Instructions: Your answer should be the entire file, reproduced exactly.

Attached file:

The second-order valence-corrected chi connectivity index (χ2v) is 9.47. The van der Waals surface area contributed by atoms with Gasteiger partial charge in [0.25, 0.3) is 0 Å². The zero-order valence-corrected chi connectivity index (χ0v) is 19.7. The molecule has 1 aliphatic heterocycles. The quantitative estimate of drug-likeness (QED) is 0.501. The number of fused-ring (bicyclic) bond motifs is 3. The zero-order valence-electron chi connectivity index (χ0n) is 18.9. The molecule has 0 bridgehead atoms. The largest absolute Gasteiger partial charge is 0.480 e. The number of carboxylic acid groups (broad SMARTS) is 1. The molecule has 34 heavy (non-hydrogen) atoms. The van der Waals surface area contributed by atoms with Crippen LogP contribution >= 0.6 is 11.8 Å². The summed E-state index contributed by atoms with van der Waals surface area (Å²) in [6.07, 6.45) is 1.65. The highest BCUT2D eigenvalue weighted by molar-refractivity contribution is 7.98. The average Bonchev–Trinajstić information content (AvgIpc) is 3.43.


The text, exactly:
The second-order valence-corrected chi connectivity index (χ2v) is 9.47. The van der Waals surface area contributed by atoms with Gasteiger partial charge in [0.25, 0.3) is 0 Å². The zero-order valence-corrected chi connectivity index (χ0v) is 19.7. The molecule has 1 aliphatic heterocycles. The quantitative estimate of drug-likeness (QED) is 0.501. The number of fused-ring (bicyclic) bond motifs is 3. The zero-order valence-electron chi connectivity index (χ0n) is 18.9. The molecule has 0 bridgehead atoms. The largest absolute Gasteiger partial charge is 0.480 e. The number of carboxylic acid groups (broad SMARTS) is 1. The molecule has 34 heavy (non-hydrogen) atoms. The van der Waals surface area contributed by atoms with Crippen LogP contribution >= 0.6 is 11.8 Å². The summed E-state index contributed by atoms with van der Waals surface area (Å²) in [6.07, 6.45) is 1.65. The highest BCUT2D eigenvalue weighted by molar-refractivity contribution is 7.98. The average Bonchev–Trinajstić information content (AvgIpc) is 3.43.